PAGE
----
New Order is the brainchild of Michael Montserrat. Ignorant of the fact that the majority of the Families are made up of reformed criminals, the media used to glamorise vampires while the general populace admired their longevity and increased physical prowess. All that changed when a recent recruit called Nicky subverted a daemon’s virility enhancement spell to bend male vampires to her will. There were a lot of deaths, and the fallout from her actions was considerable. There’s a growing antipathy towards our kind that shows no sign of abating. We may have succeeded in bringing Nicky down but I often wonder whether it was her who had the real success.
New Order is acting as a conduit between the vampires and humans. It is a sort of investigative agency, tasked with dealing with complaints, queries and delicate incidents. There are six of us in the agency: two humans, two Sanguines and two vampires. We all have some sort of tie with the Montserrat Family but, if things work well, the other Families will join the organisation. Except for the Medici Family. Their Lord is determined to maintain the status quo; he thinks that giving any ground to the humans will ultimately weaken every vampire in the country and he’s prepared to go to almost any lengths to stop our little agency from prospering. Not that there’ve been many signs of prosperity recently. The constant picketing outside the office puts most humans off. The dentist using the ground floor space has already complained to the council twice. I can’t blame him really; his business must be suffering too.
It’s fairly early when I get back to Covent Garden so the group of humans chanting and holding placards above their heads is still quite large. Not big enough to make headline news but enough to create a headache. When they see me coming, their shouts get louder.
‘Fuck off back to where you came from, bitch!’
I’m from London, so that’s a non-starter.
As if they’d pre-planned it, the group forms a barrier between me and the office entrance. I do my best to ignore their yells and search for a route inside. We’re going to have to use the back windows as our exit and entrance point if this keeps up. That’s easy enough for me and Matt, and Peter would probably manage it too. But Arzo is still in a wheelchair and I’m doubtful that there are the necessary muscles within Connor’s skinny freckled body. Besides, even if my grandfather was spry enough to manage it, there’s no way he’d demean himself in such a fashion.
I’m tempted to push through the protesters. The danger is that if I so much as touch any of them, they’ll call foul and claim I assaulted them. And there’s no point in attempting to reason with them. There may only be thirty or so of them but they have a crowd mentality and are goading each other on. I bite my lip then shrug. I’ll just have to show off.
I loosen my knees slightly, trying not to tense my muscles too much and inadvertently make myself fall. It certainly wouldn’t do to screw this up and have them witness my embarrassment. I’ve already clocked the German tourists who have their smartphones out so they can record the action; I don’t need to end up on the wrong side of a viral video. Taking a deep breath, I launch upwards, springing from my toes until I’m several feet in the air and high above the protestors’ heads. Several of them reach up to try and hit me with their placards but I’m too fast; I’m already somersaulting then landing on the opposite side of the crowd. I curse inwardly as I have to step backwards to maintain my balance; it’s a move I’ll have to practise if I want to get it perfect. Still, despite the jeers, I’ve made it to the door. Without a backward glance, I slip inside and run up the stairs.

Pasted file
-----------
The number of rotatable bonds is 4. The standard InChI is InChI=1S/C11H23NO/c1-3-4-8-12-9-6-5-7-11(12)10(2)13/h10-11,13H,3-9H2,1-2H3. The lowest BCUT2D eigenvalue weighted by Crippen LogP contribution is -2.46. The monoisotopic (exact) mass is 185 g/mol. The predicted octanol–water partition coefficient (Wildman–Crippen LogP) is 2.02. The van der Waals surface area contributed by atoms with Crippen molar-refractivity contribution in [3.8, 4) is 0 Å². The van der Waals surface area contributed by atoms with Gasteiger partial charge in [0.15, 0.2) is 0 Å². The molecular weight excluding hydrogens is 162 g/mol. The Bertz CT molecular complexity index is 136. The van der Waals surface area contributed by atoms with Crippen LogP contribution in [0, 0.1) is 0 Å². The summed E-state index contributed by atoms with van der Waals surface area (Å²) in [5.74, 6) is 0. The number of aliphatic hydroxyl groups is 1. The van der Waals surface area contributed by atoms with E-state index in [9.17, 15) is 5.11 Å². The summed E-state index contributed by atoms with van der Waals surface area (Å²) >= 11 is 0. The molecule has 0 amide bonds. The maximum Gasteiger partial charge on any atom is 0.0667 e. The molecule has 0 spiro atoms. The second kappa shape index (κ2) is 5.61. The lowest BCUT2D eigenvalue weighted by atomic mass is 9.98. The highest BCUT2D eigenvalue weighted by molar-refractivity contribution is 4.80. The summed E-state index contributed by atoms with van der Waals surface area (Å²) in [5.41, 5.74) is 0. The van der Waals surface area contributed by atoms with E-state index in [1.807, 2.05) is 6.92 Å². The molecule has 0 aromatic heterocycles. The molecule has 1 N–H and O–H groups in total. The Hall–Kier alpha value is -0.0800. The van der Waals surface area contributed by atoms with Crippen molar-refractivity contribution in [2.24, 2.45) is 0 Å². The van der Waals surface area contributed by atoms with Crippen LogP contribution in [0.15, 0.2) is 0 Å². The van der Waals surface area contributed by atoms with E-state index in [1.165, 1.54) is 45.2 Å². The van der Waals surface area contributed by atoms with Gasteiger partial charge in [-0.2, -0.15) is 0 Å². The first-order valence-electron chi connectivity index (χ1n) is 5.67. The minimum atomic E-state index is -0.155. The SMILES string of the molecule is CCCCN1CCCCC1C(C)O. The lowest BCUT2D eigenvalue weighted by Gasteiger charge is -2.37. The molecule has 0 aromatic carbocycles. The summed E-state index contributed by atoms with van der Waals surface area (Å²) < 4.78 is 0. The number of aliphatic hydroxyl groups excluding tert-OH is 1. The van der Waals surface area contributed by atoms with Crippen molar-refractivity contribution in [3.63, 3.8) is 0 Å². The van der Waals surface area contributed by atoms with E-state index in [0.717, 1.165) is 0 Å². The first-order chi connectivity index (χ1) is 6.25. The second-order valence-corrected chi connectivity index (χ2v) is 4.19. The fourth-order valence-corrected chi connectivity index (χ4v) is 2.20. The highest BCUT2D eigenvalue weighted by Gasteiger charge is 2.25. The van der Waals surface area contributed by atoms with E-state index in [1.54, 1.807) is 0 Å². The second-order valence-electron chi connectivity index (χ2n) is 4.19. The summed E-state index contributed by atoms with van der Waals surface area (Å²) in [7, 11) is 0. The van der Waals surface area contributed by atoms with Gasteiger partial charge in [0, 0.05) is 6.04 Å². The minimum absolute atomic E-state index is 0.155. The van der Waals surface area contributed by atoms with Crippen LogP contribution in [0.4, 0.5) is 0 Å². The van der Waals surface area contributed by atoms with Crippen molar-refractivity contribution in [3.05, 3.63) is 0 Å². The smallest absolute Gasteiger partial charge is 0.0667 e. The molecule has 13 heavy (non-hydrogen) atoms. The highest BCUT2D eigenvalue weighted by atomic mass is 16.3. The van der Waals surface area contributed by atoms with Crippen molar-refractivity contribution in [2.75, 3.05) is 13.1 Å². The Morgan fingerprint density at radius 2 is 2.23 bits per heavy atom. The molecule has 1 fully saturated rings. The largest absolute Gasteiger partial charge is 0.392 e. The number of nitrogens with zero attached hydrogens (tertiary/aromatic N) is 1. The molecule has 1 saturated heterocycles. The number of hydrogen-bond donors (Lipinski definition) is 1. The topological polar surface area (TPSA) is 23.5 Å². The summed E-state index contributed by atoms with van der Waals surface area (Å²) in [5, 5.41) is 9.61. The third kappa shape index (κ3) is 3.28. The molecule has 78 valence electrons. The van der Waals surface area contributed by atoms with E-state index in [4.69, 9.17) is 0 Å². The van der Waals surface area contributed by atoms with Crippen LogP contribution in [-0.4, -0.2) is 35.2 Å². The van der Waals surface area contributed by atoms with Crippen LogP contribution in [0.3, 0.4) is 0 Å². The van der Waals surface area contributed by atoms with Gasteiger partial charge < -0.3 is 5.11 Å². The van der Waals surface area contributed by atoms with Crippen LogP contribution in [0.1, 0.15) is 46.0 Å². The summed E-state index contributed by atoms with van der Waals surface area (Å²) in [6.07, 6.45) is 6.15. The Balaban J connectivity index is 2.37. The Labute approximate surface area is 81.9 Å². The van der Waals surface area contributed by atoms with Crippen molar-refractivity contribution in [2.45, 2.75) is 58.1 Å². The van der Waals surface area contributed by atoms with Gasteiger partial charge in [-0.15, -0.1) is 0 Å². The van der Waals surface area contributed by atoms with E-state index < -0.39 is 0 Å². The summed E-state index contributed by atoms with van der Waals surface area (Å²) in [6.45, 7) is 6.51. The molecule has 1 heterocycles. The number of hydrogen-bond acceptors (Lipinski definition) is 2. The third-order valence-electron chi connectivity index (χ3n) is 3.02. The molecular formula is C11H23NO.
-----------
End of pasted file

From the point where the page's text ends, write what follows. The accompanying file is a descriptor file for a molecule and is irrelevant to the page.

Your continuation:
When I enter the office, Connor is perched on Peter’s desk, chatting amiably. Peter’s not paying any attention to him. He catches my eye and looks relieved.
‘Bo! Great!’ Leaving Connor in mid-sentence, Peter scoops up his jacket and almost runs out of the door. I open my mouth to warn him about the protestors but he’s already vanished. A beat later there’s a roar of delighted disapproval from outside as he exits the building. I listen carefully in case he needs help but, when the crowd subsides after a few seconds, I realise he must have made his escape on his own.
‘Mr Blackman said you were to go and see him as soon as you got in,’ Connor says brightly.
I raise my eyebrows. ‘Mr Blackman?’ I suppose we should at least be thankful he declined that bloody knighthood when he retired from MI7 a few years ago.
Connor’s eyes dart from side to side and he lowers his voice. ‘I called him Arbuthnot yesterday. He wasn’t very pleased. In fact, he made me feed the cat as a punishment.’
I would laugh if I didn’t possess similar feelings of antipathy towards my grandfather’s fat ginger moggy. For some reason he insists on bringing the sodding thing with him to the office every day where it gets in everyone’s way. Even Arzo, who reeks of power, is afraid of it. Last week, he spent a full hour rearranging the filing cabinet rather than use his computer because the cat was asleep on the keyboard. In fact, the only person other than my grandfather who doesn’t seem to tiptoe round the damn thing is Peter. Peter only seems wary of humans or tribers who try to pass the time of day with him .
Leaving Connor to dwell over the horror of his punishment, I knock on my grandfather’s door. It swings open to admit me, the result of a simple spell to reward lazy people. My grandfather doesn’t usually hold with such ‘white-magic-fangled rubbish’ as he puts it, but after three days he was so fed up of us walking in whenever we felt like it that he engaged the services of a local witch to set it up.